Table 1 shows the list of land management systems assessed using the RAT. The first four land management systems are located in forest areas where the main driver of land degradation is fire. The land management systems located in Greece and Cyprus are similar in terms of land use (animal farming) which is also the main pressure driver. Also the Italian study site's main land use is grazing, but overgrazing is not a problem there, as the climate is much more humid than in Greece and Cyprus (see Table 2). The last site is Albatera, where the degradation is mostly due to previous agricultural use of the land. The study sites will be presented throughout this section of CASCADiS in the same order used for Table 1, in order to facilitate comparison. The most relevant question answered in Table 1 is: "What is the name of the land management system?" (variable 13a, see »Resilience Assessment Tool)

2. Description of the system

Table 2 shows the information, collected through the RAT that characterizes the natural and human environment of the land management system. The categories and definitions used are coherent with the WOCAT indicators and are derived from questions in section 5 of the RAT. The main questions are: “5.1.2 Agro-climatic zone”,”5.1.3 Landforms”,”5.1.4. Which land use type constitutes the land management system?”, ”5.1.5. Previous land use type(s) in the last 100 years”, “5.1.7. Who is managing the land management system?”(see »Resilience Assessment Tool).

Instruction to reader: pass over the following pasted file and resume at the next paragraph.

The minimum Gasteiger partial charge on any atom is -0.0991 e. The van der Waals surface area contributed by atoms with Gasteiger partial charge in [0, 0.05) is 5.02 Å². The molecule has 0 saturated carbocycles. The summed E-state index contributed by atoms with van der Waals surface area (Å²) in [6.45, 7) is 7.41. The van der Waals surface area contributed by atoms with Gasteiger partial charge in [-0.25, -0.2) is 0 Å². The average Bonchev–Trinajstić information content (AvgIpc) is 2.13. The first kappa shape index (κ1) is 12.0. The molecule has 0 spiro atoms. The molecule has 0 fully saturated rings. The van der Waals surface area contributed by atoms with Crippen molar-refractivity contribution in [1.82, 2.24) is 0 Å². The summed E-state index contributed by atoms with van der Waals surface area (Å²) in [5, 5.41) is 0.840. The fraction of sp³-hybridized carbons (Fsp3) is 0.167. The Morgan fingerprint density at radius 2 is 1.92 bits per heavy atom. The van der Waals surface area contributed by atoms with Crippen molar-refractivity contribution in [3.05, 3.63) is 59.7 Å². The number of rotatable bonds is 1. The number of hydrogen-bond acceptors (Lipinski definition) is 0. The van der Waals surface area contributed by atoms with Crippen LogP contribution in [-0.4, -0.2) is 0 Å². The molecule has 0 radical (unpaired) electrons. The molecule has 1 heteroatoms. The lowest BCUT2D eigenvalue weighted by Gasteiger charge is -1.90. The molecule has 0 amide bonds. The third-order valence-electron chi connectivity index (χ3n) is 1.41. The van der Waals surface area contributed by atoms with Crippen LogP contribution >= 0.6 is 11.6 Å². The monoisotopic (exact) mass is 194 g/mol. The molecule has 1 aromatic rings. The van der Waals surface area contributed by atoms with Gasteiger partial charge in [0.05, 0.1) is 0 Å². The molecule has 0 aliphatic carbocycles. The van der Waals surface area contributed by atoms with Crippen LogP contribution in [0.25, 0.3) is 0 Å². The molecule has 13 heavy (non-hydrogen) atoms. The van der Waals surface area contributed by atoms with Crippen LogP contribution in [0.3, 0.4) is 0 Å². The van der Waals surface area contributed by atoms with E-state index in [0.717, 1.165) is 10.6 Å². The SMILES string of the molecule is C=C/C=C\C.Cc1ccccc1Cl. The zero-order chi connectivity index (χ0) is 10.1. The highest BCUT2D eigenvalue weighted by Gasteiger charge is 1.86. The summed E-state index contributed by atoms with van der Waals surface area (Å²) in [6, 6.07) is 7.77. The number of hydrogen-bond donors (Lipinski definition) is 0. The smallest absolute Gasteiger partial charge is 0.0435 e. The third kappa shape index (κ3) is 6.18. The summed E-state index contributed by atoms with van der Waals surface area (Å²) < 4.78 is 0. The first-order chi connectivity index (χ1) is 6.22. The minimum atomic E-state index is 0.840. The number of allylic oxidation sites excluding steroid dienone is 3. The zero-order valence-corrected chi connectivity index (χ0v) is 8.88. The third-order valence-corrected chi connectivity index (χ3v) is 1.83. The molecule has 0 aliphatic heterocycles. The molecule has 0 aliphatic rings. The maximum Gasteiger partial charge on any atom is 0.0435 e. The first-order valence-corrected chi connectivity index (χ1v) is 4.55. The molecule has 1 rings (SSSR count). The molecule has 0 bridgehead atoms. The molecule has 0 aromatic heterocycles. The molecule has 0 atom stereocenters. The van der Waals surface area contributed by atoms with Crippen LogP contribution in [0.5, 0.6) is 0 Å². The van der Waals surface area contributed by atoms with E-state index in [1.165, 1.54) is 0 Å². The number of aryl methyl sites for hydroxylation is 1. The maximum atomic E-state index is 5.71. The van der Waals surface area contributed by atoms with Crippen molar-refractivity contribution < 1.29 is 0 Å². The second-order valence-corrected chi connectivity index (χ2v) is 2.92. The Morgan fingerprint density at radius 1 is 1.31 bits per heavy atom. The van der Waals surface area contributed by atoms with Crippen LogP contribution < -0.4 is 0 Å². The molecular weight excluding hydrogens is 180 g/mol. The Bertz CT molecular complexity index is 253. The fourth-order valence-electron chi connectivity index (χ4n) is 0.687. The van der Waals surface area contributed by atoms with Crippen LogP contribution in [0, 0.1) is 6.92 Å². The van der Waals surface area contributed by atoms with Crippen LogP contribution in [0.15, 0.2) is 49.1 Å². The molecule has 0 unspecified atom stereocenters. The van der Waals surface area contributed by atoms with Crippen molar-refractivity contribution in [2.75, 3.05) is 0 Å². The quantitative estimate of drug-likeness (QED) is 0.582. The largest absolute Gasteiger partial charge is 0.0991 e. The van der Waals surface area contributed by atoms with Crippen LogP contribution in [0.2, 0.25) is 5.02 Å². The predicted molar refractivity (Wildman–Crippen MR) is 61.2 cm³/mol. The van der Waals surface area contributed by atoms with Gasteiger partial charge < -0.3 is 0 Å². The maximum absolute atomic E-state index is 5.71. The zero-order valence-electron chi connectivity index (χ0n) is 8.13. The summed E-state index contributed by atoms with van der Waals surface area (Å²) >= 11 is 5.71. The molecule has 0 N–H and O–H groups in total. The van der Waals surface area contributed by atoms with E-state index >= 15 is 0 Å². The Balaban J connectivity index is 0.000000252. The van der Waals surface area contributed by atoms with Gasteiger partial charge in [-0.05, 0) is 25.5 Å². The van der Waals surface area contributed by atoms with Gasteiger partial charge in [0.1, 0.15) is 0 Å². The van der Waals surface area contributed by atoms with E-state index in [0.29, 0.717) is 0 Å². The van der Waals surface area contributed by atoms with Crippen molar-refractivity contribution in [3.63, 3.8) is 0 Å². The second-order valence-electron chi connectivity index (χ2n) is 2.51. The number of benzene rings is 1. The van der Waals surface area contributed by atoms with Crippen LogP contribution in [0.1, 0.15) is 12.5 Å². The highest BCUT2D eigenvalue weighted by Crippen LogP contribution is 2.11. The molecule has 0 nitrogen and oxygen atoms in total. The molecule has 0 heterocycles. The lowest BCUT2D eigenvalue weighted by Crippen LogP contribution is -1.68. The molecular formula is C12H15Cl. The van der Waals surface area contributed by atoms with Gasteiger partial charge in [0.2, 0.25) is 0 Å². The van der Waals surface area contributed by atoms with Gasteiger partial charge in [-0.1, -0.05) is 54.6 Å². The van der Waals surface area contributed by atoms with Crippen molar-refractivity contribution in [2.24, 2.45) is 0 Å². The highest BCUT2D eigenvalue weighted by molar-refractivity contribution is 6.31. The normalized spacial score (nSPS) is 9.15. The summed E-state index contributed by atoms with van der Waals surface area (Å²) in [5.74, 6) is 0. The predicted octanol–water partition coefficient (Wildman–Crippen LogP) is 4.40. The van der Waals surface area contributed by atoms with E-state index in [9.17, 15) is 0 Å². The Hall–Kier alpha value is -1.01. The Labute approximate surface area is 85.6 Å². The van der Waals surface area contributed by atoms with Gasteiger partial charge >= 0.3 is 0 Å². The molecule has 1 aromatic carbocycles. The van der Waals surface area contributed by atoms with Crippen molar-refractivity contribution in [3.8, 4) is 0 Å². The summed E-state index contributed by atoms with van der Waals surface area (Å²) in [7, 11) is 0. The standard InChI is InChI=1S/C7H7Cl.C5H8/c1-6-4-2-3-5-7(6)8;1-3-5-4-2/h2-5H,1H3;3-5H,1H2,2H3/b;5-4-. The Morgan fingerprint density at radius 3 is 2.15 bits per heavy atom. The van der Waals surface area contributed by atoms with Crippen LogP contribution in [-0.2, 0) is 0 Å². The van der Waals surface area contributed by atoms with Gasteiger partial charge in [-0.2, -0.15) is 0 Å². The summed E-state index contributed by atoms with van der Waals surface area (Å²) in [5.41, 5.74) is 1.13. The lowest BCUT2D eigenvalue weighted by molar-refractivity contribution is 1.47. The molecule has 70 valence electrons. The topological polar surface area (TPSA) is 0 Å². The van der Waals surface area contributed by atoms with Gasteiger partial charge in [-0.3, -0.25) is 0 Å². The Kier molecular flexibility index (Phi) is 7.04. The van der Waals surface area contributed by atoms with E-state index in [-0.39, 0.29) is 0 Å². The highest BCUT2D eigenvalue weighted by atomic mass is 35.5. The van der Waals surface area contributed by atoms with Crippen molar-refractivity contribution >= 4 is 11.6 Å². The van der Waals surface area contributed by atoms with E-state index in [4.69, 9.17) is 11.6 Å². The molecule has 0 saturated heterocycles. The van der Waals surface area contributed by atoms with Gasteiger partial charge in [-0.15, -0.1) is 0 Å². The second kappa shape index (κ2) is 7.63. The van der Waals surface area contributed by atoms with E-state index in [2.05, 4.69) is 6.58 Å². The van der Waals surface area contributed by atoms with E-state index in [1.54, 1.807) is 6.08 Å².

Table 2: Description of the natural and human environment of the land management systems analyzed with the Resilience Assessment Tool.
Variables used are: 11e,121b, 512a,513a,514a,514b,514c,515a,515c,515d,517a, 517b,517c,517d (see »Resilience Assessment Tool)

Unique Code Climate Land forms Present land use(s)  Past land uses
(date of change in years from present)
Land managers
Por_1  sub humid Hill slopes Fp: Plantations Ge: Extensive grazing land; (50) Employee, small scale land users
Leaders / privileged
Mainly men
Por_2 sub humid Hill slopes Fp: Plantations Ge: Extensive grazing land; (50) Employee, Small scale land users 
Leaders / privileged,
Mainly men
Spa_2 sub humid Plateau/plains,
Mountain slopes,
Valley floors
Fo: Other;
Fn: Natural forests;
Fp: Plantations    
Ma: Agro-silvopastoralism; (60)
Mf: Agroforestry
Employee, Small scale land users
Mainly men
Spa_3 sub humid Plateau/plains
Valley floors 
Fo: Other;
Fp: Plantations
Ca: Annual cropping;  (60)
Fn: Natural forests;
Ca: Annual cropping
Gre_1 sub humid Hill slopes Fp: Plantations
Ms: Silvo-pastoralism
Gi: Intensive grazing/ fodder production;  (15)
Mp: Agro-pastoralism;
Mainly men
Cyp_1 semi-arid Plateau/plains,